Pakistan to expel South Korean over alleged proselytization

Purportedly hired to preach, two Chinese nationals were killed by the so-called Islamic State
Pakistan to expel South Korean over alleged proselytization

Pakistani soldiers stand guard at the site where a Chinese couple was kidnapped in Jinnah town in Quetta on May 24. The so-called Islamic State later claimed to have killed the pair. (Photo by Banaras Khan/AFP)

June 21, 2017
Pakistan is expelling a South Korean national who they accuse of conducting proselytization out of an Urdu language academy in the country's restive Balochistan province.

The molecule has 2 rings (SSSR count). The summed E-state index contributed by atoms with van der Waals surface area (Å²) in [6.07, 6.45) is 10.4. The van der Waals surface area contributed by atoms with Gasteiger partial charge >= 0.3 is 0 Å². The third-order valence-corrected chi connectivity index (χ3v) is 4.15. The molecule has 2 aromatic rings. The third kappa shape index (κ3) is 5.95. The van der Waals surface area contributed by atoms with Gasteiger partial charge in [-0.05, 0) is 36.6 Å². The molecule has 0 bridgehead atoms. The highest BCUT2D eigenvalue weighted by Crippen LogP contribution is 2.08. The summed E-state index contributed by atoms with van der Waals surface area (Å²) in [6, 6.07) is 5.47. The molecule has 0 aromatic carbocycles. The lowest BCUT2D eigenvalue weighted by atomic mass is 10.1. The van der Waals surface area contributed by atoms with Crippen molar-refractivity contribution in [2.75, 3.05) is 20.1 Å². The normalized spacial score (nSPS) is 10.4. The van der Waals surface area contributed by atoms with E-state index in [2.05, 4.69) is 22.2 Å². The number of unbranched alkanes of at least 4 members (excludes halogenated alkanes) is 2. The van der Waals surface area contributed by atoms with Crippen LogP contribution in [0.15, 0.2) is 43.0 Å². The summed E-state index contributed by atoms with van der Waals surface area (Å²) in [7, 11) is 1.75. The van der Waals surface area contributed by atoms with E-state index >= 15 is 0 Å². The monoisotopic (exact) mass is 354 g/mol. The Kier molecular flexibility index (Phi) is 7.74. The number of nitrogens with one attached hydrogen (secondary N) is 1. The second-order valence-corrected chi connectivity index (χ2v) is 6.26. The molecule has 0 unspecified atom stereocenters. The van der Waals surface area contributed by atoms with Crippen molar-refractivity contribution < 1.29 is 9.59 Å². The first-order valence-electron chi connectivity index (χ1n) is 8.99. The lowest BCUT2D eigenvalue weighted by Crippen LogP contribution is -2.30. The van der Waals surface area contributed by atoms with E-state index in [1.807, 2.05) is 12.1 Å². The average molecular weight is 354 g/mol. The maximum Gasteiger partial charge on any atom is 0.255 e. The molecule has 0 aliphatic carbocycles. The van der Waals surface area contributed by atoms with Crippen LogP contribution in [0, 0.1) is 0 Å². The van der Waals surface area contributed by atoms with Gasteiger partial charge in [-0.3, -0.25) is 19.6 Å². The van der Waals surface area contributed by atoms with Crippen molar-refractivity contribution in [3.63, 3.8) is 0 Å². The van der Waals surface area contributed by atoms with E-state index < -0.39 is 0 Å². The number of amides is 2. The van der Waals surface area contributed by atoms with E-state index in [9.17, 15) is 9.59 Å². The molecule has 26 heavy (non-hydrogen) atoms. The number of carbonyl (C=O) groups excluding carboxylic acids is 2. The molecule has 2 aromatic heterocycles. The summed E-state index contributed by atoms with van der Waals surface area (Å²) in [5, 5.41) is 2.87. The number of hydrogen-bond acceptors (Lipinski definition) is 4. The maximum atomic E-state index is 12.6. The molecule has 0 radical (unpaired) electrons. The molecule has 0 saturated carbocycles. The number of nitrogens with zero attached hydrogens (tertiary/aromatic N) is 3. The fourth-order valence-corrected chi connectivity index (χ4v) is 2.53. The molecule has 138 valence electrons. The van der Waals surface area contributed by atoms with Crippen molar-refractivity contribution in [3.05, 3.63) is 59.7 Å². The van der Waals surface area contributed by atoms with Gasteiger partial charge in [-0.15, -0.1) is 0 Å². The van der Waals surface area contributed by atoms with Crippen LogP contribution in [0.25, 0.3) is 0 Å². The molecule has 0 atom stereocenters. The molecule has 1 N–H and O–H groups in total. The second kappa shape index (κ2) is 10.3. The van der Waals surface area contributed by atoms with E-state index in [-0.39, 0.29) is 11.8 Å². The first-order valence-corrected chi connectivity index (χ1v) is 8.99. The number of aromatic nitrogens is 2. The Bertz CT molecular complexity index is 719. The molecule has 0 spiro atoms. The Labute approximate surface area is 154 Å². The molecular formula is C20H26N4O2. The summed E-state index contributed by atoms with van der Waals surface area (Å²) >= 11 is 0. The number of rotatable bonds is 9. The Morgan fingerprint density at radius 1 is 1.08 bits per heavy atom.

"Investigations have revealed that the South Korean national went to Pakistan on a business visa, set up an Urdu academy in Quetta and got involved in illegal preaching activities," an official of Ministry of Interior told on June 19. "We have revoked his visa and asked him to leave the country," the official said.

Two Chinese nationals — Lee Zingyang, 24, and Meng Lisi, 26, — were abducted and killed by the so-called Islamic State group in Quetta. According to Pakistani officials, the pair were preaching Christianity under the guidance of the South Korean national Juan Won-seo.

South Korea has rejected Pakistan's assertions and have said there was no evidence to back up such claims.

The murdered pair were part of a group of 12 Chinese nationals brought to Quetta in November by Juan Won-seo.

The slayings have raised questions about the security of Chinese workers in Pakistan which is central to Beijing's ambitious Belt and Road Initiative.

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